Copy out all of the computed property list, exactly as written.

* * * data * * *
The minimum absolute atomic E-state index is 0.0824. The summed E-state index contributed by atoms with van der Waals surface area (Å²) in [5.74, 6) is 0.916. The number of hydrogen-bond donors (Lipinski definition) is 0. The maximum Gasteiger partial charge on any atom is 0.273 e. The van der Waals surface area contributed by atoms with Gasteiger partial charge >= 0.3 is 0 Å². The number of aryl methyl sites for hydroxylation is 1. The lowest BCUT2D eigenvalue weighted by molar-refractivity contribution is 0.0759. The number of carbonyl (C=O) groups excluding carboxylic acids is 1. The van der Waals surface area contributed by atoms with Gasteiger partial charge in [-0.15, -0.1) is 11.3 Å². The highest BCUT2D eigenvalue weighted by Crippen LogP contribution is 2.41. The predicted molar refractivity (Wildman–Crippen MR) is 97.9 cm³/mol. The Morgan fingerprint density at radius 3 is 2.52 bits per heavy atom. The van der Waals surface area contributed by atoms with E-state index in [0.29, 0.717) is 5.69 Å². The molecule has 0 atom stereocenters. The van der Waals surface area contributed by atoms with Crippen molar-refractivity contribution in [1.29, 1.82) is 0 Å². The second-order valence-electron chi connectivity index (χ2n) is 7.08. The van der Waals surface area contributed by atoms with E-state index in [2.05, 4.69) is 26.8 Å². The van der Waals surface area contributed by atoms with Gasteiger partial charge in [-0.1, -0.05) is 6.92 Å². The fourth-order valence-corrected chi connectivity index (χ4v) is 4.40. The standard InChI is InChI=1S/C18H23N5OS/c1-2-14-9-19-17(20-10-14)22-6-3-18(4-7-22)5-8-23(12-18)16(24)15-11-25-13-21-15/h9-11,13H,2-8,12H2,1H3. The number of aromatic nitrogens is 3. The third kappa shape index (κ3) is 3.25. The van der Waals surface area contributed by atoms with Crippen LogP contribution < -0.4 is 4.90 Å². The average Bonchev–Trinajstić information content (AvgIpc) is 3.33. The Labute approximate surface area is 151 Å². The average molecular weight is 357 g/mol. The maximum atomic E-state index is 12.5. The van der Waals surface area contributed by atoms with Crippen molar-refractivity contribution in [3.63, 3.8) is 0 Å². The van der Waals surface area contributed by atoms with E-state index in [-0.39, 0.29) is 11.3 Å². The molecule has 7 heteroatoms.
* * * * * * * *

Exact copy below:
The minimum absolute atomic E-state index is 0.0824. The summed E-state index contributed by atoms with van der Waals surface area (Å²) in [5.74, 6) is 0.916. The number of hydrogen-bond donors (Lipinski definition) is 0. The maximum Gasteiger partial charge on any atom is 0.273 e. The van der Waals surface area contributed by atoms with Gasteiger partial charge >= 0.3 is 0 Å². The number of aryl methyl sites for hydroxylation is 1. The lowest BCUT2D eigenvalue weighted by molar-refractivity contribution is 0.0759. The number of carbonyl (C=O) groups excluding carboxylic acids is 1. The van der Waals surface area contributed by atoms with Gasteiger partial charge in [-0.15, -0.1) is 11.3 Å². The highest BCUT2D eigenvalue weighted by Crippen LogP contribution is 2.41. The predicted molar refractivity (Wildman–Crippen MR) is 97.9 cm³/mol. The Morgan fingerprint density at radius 3 is 2.52 bits per heavy atom. The van der Waals surface area contributed by atoms with E-state index in [0.29, 0.717) is 5.69 Å². The molecule has 0 atom stereocenters. The van der Waals surface area contributed by atoms with Crippen molar-refractivity contribution in [1.29, 1.82) is 0 Å². The second-order valence-electron chi connectivity index (χ2n) is 7.08. The van der Waals surface area contributed by atoms with E-state index in [2.05, 4.69) is 26.8 Å². The van der Waals surface area contributed by atoms with Gasteiger partial charge in [-0.1, -0.05) is 6.92 Å². The fourth-order valence-corrected chi connectivity index (χ4v) is 4.40. The standard InChI is InChI=1S/C18H23N5OS/c1-2-14-9-19-17(20-10-14)22-6-3-18(4-7-22)5-8-23(12-18)16(24)15-11-25-13-21-15/h9-11,13H,2-8,12H2,1H3. The number of aromatic nitrogens is 3. The third kappa shape index (κ3) is 3.25. The van der Waals surface area contributed by atoms with Crippen LogP contribution < -0.4 is 4.90 Å². The average Bonchev–Trinajstić information content (AvgIpc) is 3.33. The Labute approximate surface area is 151 Å². The average molecular weight is 357 g/mol. The maximum atomic E-state index is 12.5. The van der Waals surface area contributed by atoms with Crippen molar-refractivity contribution in [3.63, 3.8) is 0 Å². The van der Waals surface area contributed by atoms with E-state index in [-0.39, 0.29) is 11.3 Å². The molecule has 7 heteroatoms.